On USDA loans, it is possible to get 100% Financing after you have paid into the plan for 12 months with a good pay history. The credit scores needed for a USDA loan approval really need to be above 640 in my past experience in getting them approved. 

A lot of USDA lenders will say they will do down to 620, but it is very difficult getting them approved. Best to get your scores up to increase your changes in qualifying for a USDA loan. There is not much that difference in getting your scores up to that range if you are at a 620 score now.

With USDA loans, they have income and property eligibility requirements that FHA does not have, so below is a rough run down of FHA vs USDA loan for you:


Typically, USDA-eligible properties are located in rural areas. It is a mistake, however, to think that you have to live far out in the country to qualify for a USDA loan. USDA-eligible properties are often located near urban areas.

A property’s eligibility is determined by its location with respect to USDA’s map of eligible locations. The USDA program also places limits on your household income based on median earnings in an area. If you exceed that limit, you can’t obtain a USDA loan.

The FHA, by contrast, does not place limits on household earnings. The FHA, however, does establish a maximum limit on the amount of money that can be borrowed through the program.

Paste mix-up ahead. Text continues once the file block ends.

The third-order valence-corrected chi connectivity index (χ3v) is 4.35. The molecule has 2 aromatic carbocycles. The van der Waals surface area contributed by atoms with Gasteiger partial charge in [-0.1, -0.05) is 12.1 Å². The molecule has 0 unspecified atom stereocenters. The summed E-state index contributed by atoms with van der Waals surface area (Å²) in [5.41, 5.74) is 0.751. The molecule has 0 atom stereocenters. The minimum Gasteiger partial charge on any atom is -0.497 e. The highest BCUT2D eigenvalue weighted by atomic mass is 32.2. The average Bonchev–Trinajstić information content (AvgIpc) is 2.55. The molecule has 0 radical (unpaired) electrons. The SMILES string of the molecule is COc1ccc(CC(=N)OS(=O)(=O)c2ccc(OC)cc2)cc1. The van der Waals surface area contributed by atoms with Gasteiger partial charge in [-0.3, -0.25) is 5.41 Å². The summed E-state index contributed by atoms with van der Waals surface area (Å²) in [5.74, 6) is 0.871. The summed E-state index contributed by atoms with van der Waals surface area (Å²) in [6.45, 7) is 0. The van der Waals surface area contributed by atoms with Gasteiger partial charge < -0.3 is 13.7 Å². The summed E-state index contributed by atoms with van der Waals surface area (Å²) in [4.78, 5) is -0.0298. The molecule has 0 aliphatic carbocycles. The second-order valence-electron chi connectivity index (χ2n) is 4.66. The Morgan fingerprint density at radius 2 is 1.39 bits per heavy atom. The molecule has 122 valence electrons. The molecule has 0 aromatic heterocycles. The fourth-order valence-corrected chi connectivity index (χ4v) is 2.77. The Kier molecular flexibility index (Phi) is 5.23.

So, if you were in a hurry to buy, after you have been in your Chapter 13 plan for 12 months, I can look at getting you approved to buy a home if you wish:

How to Get Approved for a Kentucky Mortgage While in A Chapter 13 Bankruptcy Kentucky Chapter 13 Mortgage Lender for FHA, VA, USDA Bankruptcy










So, if you were in a hurry to buy, after you have been in your Chapter 13 plan for 12 months, I can look at getting you approved to buy a home if you wish:




If you have questions about qualifying as first time home buyer in Kentucky, please call, text, email or fill out free prequalification below for your next mortgage loan pre-approval.


Joel Lobb
Senior Loan Officer

(NMLS#57916)


Text or call phone: (502) 905-3708

email me at kentuckyloan@gmail.com

http://www.mylouisvillekentuckymortgage.com/



Mortgage Loan Options After Bankruptcy in Kentucky



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Can You Buy A House After Bankruptcy in Kentucky?